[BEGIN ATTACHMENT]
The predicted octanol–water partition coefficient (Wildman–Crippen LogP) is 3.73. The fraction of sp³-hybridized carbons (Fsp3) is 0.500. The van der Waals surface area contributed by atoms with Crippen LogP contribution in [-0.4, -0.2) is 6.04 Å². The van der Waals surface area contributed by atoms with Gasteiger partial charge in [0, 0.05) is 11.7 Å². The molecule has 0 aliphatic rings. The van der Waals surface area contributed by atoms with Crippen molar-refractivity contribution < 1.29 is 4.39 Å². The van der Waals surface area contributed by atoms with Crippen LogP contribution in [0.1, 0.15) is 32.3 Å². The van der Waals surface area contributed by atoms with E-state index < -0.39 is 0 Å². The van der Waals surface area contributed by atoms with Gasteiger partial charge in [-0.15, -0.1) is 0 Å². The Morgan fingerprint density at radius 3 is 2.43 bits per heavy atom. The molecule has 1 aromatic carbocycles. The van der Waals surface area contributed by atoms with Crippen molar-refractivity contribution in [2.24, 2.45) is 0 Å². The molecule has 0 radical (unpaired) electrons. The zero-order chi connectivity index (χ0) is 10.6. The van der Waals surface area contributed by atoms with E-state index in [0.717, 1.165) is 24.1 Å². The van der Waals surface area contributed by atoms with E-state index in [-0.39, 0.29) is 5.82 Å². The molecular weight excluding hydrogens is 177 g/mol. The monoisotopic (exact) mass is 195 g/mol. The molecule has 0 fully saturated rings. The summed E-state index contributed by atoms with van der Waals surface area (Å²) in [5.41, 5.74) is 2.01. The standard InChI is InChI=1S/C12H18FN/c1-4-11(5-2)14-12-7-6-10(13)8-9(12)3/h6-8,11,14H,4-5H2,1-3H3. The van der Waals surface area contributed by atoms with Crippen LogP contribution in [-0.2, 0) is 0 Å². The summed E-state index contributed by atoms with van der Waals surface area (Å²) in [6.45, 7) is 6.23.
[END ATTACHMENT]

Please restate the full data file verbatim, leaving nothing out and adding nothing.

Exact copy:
The predicted octanol–water partition coefficient (Wildman–Crippen LogP) is 3.73. The fraction of sp³-hybridized carbons (Fsp3) is 0.500. The van der Waals surface area contributed by atoms with Crippen LogP contribution in [-0.4, -0.2) is 6.04 Å². The van der Waals surface area contributed by atoms with Gasteiger partial charge in [0, 0.05) is 11.7 Å². The molecule has 0 aliphatic rings. The van der Waals surface area contributed by atoms with Crippen molar-refractivity contribution < 1.29 is 4.39 Å². The van der Waals surface area contributed by atoms with Crippen LogP contribution in [0.1, 0.15) is 32.3 Å². The van der Waals surface area contributed by atoms with E-state index < -0.39 is 0 Å². The van der Waals surface area contributed by atoms with Gasteiger partial charge in [-0.15, -0.1) is 0 Å². The Morgan fingerprint density at radius 3 is 2.43 bits per heavy atom. The molecule has 1 aromatic carbocycles. The van der Waals surface area contributed by atoms with Crippen molar-refractivity contribution in [2.24, 2.45) is 0 Å². The molecule has 0 radical (unpaired) electrons. The zero-order chi connectivity index (χ0) is 10.6. The van der Waals surface area contributed by atoms with E-state index in [0.717, 1.165) is 24.1 Å². The van der Waals surface area contributed by atoms with E-state index in [-0.39, 0.29) is 5.82 Å². The molecular weight excluding hydrogens is 177 g/mol. The monoisotopic (exact) mass is 195 g/mol. The molecule has 0 fully saturated rings. The summed E-state index contributed by atoms with van der Waals surface area (Å²) in [5.41, 5.74) is 2.01. The standard InChI is InChI=1S/C12H18FN/c1-4-11(5-2)14-12-7-6-10(13)8-9(12)3/h6-8,11,14H,4-5H2,1-3H3. The van der Waals surface area contributed by atoms with Crippen LogP contribution in [-0.2, 0) is 0 Å². The summed E-state index contributed by atoms with van der Waals surface area (Å²) in [6.45, 7) is 6.23.